I have reviewed a number of publications that have been done within this topic, the more I read, the more worrisome I become on how the landscape and overall complexion of the workplace structure we have been used to will be grossly be invaded and replaced with a whole new system which we are yet to fully understand or even know under which names they will come. This has been perceived globally as capable of altering the whole concept of decent work as defined by the International Labour Organisation (ILO).
From historical studies, it has become obvious that every 100 years gives birth to a new industrial revolution and each industrial revolution comes with its own changes and peculiarities to the workplace structure, work patterns with different levels of impact on employee’s health, safety and wellbeing. From the year 1700 to the year 2000, we all experienced 3 industrial revolutions that came with their own changes in the world of work but the year 2000 – 2100 which has been referred to as the 4th Industrial Revolution has been characterized with so much discussions based on the use of technology, robotic science, artificial intelligence, cyber operations and many more. This is the new collective concern.
The key drivers of the future of work are:
· Climate Change
These will bring forth a big change in the global dynamics of work processes and techniques which will affect the worker, the work and the workplace. The first thing within the cycle of change in the new world work-order will be characterized with vulnerability of certain kinds of jobs, mostly routine jobs that are not cognitive based. According to the survey of Deloitte with MIT, “70% of business leaders believe they need a new mix of talents and skills in the future of work”. So, the earlier we all realize the need to acquire new sets of skills, competencies and qualifications, the better our copping capabilities within the new work space, this is called “Future Proofing” your job. According to Fray and Osborne of Oxford Martin School, “Technology and workplace automation will bring 57% of jobs globally under high level of vulnerability”, what this means is that any job that can be automated may have no place for a human being but their robot counterparts, in the words of Richard Baldwin, “there will be a shift of job from human hands to human heads”. Surprisingly, data shows that over the past 10 years, there has been relatively very little growth in a number of routine jobs when compared to the non-routine jobs, these jobs might all be replaced with technology in the future of work. Technology will take away the word “Decency” from decent jobs, outsourcing without a proper employment contract with good coverage and social protection will characterize this new work age. Another item that will be so evident is the presence of “Free Agent Jobs” working multiple jobs for lower pay and working beyond the traditional retirement age. It has been estimated that by 2020, workers from their teens to their 70s or beyond maybe working side by side, dramatically altering the social fabrics of workplace traditional approach. This brings to mind the issue of change in demography and ageing workforce. In Europe today, 35% of those who go to work are neither employees nor work full time, they all mostly free agents on part time.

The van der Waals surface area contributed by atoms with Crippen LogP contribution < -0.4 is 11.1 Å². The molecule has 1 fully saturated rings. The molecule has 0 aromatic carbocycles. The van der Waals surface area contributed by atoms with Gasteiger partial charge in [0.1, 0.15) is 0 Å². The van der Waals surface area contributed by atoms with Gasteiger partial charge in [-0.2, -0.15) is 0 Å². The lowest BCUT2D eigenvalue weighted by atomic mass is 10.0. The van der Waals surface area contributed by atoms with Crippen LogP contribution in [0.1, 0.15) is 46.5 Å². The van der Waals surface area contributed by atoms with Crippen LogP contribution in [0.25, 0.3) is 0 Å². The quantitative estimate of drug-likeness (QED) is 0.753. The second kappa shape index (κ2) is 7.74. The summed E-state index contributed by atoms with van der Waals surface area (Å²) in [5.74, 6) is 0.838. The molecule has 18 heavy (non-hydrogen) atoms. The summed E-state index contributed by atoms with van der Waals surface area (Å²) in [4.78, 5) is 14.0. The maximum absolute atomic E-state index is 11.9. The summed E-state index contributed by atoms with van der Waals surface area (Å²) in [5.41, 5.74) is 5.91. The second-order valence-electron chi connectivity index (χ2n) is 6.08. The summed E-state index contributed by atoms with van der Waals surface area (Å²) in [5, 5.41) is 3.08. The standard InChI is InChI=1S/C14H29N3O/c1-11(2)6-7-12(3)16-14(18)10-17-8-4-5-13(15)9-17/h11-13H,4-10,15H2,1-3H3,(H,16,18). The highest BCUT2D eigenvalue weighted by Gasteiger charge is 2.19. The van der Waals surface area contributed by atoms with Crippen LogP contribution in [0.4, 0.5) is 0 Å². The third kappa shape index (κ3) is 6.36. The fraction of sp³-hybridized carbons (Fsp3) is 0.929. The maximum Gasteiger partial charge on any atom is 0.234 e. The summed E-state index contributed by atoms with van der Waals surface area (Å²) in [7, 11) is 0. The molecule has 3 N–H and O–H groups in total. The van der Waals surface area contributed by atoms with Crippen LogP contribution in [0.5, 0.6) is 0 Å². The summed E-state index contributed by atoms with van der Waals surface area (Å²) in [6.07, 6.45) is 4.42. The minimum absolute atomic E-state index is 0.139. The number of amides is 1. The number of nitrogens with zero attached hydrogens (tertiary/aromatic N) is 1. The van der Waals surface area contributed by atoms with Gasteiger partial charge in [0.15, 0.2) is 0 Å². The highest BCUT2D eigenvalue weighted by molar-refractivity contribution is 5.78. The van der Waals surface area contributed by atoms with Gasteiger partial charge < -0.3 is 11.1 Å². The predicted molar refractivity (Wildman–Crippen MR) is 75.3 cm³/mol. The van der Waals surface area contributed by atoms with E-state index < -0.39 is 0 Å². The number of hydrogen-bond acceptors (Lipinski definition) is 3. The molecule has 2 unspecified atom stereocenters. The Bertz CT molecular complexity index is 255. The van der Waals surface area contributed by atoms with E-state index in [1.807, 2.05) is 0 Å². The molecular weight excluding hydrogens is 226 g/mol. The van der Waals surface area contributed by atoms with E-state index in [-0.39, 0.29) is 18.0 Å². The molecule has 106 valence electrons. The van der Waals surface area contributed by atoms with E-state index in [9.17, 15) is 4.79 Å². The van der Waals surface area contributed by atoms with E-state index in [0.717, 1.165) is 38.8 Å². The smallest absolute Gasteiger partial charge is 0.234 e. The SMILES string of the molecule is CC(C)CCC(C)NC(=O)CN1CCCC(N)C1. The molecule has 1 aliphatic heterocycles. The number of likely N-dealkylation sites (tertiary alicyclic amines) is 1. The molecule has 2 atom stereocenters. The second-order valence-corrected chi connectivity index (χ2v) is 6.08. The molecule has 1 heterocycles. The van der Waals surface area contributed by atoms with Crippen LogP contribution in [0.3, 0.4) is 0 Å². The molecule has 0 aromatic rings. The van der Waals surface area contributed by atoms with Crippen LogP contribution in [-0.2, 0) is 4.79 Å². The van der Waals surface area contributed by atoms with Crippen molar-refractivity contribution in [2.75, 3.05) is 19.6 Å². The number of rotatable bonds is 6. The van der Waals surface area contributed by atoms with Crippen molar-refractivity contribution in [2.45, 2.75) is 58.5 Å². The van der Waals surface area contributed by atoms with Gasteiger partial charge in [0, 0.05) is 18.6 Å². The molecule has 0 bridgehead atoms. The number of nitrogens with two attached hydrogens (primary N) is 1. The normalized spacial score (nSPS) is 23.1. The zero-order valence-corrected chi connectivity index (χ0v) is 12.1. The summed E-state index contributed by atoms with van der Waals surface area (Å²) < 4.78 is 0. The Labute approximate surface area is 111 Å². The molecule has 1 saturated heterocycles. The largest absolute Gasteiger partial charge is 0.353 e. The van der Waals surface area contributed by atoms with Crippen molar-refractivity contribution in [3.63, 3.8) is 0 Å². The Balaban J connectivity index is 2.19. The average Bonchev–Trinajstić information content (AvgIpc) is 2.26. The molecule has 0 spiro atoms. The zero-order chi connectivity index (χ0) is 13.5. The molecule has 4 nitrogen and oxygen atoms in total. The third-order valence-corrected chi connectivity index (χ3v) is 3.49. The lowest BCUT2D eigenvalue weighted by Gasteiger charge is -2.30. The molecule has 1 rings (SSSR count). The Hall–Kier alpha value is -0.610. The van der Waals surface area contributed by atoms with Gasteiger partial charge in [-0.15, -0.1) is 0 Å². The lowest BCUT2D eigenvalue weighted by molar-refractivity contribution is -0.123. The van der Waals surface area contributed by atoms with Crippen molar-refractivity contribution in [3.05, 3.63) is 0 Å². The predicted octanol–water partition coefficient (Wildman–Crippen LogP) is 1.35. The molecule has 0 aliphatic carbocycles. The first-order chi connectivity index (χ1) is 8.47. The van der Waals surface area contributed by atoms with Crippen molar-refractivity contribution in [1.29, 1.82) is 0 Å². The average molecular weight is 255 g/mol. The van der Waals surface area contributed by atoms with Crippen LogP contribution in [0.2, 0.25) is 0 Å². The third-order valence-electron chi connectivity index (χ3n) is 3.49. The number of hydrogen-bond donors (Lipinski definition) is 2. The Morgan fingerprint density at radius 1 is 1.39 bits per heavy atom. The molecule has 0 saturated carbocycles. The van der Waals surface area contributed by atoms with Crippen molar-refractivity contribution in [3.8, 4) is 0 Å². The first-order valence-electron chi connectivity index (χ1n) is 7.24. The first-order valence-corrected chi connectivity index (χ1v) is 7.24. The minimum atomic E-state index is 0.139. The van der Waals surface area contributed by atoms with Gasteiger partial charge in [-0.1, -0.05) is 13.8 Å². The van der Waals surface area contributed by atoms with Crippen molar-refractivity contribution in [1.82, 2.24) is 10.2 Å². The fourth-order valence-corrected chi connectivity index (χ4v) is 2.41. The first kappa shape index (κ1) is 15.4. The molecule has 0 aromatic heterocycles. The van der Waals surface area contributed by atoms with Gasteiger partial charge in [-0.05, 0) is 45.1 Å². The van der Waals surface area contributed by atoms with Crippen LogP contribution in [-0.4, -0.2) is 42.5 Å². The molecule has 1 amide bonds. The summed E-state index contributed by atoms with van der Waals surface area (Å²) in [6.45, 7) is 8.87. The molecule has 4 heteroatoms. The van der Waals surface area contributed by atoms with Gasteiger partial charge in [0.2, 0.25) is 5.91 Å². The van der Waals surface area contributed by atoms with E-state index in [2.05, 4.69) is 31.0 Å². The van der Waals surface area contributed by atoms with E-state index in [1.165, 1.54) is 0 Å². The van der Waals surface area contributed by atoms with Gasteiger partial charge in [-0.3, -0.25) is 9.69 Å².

There exists the growing concern of “Job Apocalypse” where robots will take over the jobs ordinarily done by human, there is going to be a high level of job loss for those who are mostly middle men and those who are not prepared for the future of work. We will record a high level of switching occupation for those who were able to subject themselves to learning new skills. In all these, a number of concerns are also being raised on the growing challenge to train people of the jobs of today for the jobs of tomorrow. According to Mckinsey in his publication - Jobs lost, Jobs Gained: Workforce Transition in Time of Automation “75 million to 375 million people may need to switch occupation by 2030 due to automation”.
When the world was smaller, we had less information to deal with than we have today through globalization. The work of Stevenson Farmer, published in Deloitte Workplace and Mental Health Review, it was stated that 25 years ago, we process less information in one year, than we are currently processing in one day. Algorithms, big data are a number of key areas that will contribute to mental health burden among workers in the future of work. As much as technology increases the flexibility of work, it also elevates the level of stress in workplaces. Collaboration among global teams, this means people are working across different time zones creating intrusions on evenings and even weekends leading to mental drain and rest time disruptions. Workers are bound to suffer loneliness and alienation due to loss of traditional safety nets, there will be growing need to address work-family balance and increased threat to workers’ health. The Spanish siesta and the 35 hours French work week are currently under threat by technology and globalization.